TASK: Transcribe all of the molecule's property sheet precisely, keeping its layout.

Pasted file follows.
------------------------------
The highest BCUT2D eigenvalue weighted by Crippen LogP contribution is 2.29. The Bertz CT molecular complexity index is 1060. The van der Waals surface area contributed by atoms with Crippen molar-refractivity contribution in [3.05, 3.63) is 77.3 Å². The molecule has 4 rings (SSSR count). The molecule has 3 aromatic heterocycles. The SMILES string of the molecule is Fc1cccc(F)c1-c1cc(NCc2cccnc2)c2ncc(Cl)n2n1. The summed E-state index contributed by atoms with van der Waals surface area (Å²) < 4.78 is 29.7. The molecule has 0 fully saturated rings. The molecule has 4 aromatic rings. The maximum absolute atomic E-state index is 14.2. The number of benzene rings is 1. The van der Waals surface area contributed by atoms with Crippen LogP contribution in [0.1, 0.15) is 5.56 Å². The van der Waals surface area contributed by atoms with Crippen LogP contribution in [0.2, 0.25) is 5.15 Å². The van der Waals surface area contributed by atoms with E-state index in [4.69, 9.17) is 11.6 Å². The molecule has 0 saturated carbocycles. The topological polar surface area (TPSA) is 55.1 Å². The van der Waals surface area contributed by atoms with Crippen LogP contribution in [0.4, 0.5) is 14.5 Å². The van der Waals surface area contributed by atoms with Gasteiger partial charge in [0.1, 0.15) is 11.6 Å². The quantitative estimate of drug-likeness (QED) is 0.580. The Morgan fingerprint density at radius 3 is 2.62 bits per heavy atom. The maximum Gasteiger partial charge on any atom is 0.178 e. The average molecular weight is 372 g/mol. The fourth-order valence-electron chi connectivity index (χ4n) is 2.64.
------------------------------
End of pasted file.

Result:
The highest BCUT2D eigenvalue weighted by Crippen LogP contribution is 2.29. The Bertz CT molecular complexity index is 1060. The van der Waals surface area contributed by atoms with Crippen molar-refractivity contribution in [3.05, 3.63) is 77.3 Å². The molecule has 4 rings (SSSR count). The molecule has 3 aromatic heterocycles. The SMILES string of the molecule is Fc1cccc(F)c1-c1cc(NCc2cccnc2)c2ncc(Cl)n2n1. The summed E-state index contributed by atoms with van der Waals surface area (Å²) < 4.78 is 29.7. The molecule has 0 fully saturated rings. The molecule has 4 aromatic rings. The maximum absolute atomic E-state index is 14.2. The number of benzene rings is 1. The van der Waals surface area contributed by atoms with Crippen LogP contribution in [0.1, 0.15) is 5.56 Å². The van der Waals surface area contributed by atoms with Crippen LogP contribution in [0.2, 0.25) is 5.15 Å². The van der Waals surface area contributed by atoms with E-state index in [4.69, 9.17) is 11.6 Å². The molecule has 0 saturated carbocycles. The topological polar surface area (TPSA) is 55.1 Å². The van der Waals surface area contributed by atoms with Crippen LogP contribution in [0.4, 0.5) is 14.5 Å². The van der Waals surface area contributed by atoms with Gasteiger partial charge in [0.1, 0.15) is 11.6 Å². The quantitative estimate of drug-likeness (QED) is 0.580. The Morgan fingerprint density at radius 3 is 2.62 bits per heavy atom. The maximum Gasteiger partial charge on any atom is 0.178 e. The average molecular weight is 372 g/mol. The fourth-order valence-electron chi connectivity index (χ4n) is 2.64.